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Publisher's Summary

Jack Isidore doesn’t see the world like most people. According to his brother-in-law, Charley, he’s a crap artist, obsessed with his own bizarre theories and ideas, which he fanatically records in his many notebooks. He is so grossly unequipped for real life that his sister and brother-in-law feel compelled to rescue him from it. But while Fay and Charley Hume put on a happy face for the world, they prove to be just as sealed off from reality, in thrall to obsessions that are slightly more acceptable than Jack’s but a great deal uglier. When they take Jack into their home, he finds himself in the middle of a maelstrom of suburban angst from which he may not be able to escape.

Confessions of a Crap Artist is one of Philip K. Dick’s most accomplished novels, and the only non-science-fiction novel published in his lifetime.

©1975 Philip K. Dick (P)2012 Brilliance Audio, Inc.

What listeners say about Confessions of a Crap Artist

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    3 out of 5 stars
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    3 out of 5 stars

The moods of the mass can't be fathomed...

"Science in baffled by the unreason of the hoi polloi. The moods of the mass can't be fathomed, that's a fact."
- Philip K. Dick, Confessions of a Crap Artist

Jack Isadore is a bit a lune. He believes in crack-pot theories about the end of the world, has funky obscessions and ticks. He's a couple nuts short of being a fruit cake. Eventually, he ends up living with his rich sister and her husband. With them, Jack discovers he isn't the only crazy one. It seems most people, even those who seem to have "everything" and fit into our reality better, are only a couple inches away from the void.

I went into this book blind. I've read a bunch of other Philip K. Dick novels, but never realized THIS is his only [one of his few]* non-scifi novel[s]. It shares more with Raymond Carver and Jonathan Franzen than it does with Vernor Vinge and Kurt Vonnegut. I liked it, but it was a bit tedious in parts. Dick's ability to capture characters is on point in this book. All the major characters are amazing, especially Jack's sister Fayy Hume and her husband Charley. Wow. I didn't like them, but after finishing this book I felt like I was RELATED to them.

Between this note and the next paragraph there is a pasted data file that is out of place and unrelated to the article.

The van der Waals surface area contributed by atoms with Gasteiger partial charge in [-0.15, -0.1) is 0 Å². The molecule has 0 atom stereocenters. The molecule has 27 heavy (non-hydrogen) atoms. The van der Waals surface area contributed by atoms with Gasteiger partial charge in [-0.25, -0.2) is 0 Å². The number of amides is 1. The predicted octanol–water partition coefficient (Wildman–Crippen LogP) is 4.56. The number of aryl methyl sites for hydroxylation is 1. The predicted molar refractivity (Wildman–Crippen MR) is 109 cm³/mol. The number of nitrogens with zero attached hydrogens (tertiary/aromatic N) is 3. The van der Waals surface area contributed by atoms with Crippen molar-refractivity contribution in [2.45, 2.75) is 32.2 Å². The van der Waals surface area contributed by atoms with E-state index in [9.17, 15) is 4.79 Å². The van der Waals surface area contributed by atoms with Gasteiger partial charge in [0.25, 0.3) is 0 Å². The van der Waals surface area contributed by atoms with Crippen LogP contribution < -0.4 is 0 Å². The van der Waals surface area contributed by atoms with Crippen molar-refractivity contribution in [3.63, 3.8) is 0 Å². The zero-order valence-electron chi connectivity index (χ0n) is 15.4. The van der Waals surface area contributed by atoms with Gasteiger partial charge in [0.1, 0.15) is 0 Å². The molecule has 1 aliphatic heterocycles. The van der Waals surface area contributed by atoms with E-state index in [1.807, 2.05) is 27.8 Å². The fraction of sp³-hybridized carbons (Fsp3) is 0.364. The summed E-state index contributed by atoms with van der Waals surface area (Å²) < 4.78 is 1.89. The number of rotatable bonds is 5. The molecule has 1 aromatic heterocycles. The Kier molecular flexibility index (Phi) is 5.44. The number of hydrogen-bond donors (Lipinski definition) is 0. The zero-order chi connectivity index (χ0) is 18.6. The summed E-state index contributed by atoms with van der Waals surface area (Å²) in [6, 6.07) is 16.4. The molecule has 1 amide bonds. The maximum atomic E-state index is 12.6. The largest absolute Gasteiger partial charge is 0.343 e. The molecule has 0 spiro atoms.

5 people found this helpful

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Captivating from the first sentence onward

From the first sentence onward, you know you are not listening to an ordinary story written by an ordinary writer.

This is my first introduction to the author, Philip K. Dick, and it won't be my last. He's noted for his science fiction and this story only skirts around the edges of that genre. Things aren't what they appear and he makes you realize that the normal (the sister Fay) is more crazy than the bizarre (Jack, the brother and crap artist).

The story is a a pure pleasure to listen to. The observations on life in the 50s are cutting and fun. Self serving interest can lead to absurdities. It took me a while to realize who was the real crazy person in the story. Philip K. Dick is now on my to listen list.

5 people found this helpful

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Don't know what to expect even after listening

I had no expectations about the author or the book. Possibly science fiction or perhaps just a comedy. It isn't either. Possibly you could say Philip K. Dick is in the same style as Kurt Vonnegut but I am not sure. I got sick of the 'he said', 'she said' but I guess that is needed. Peter Berkrot is fine narrating the book but I didn't enjoy this book and have been left a little confused by it.

1 person found this helpful

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A gifted author

This is an unhappy story written by a gifted novelist. I have read the PKD biography Devine Invasions. I thought the same thought while listening to this recording that I thought while reading the autobiography. What must it have been like for PKDs third wife to live with the manuscript of this book from the first year of their marriage.

I recommend the book to PKD fans. However, it is not a story about well-balanced happy characters.

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Fun and insightful

The book follows a crap artist, a loon, a man who resembles most a YouTube conspiracy nut. What Dick reveals though, is that we are all a little cooky and full of crap.
Everyone's a crap artist. Everyone's full of shit, so don't feel so bad. Embrace that you're full of shit and you can begin to move on.

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  • CT
  • 09-20-17

Funny, retro dark comedy.

I like PKD's science fiction better, but there are always endearing characters and those you detest. Wish he were with us still writing. He was one of the best.

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  • Amazon Customer
  • 04-18-17

Perfect for the PKD enthusiast

Shorn of the science fiction elements, the book clearly shows Dick's style of narrative, that of rapidly switching narrators, and giving each a dillusional edge. I loved each character: their self involvement, and fickle mental states, or joyless cruelty

1 person found this helpful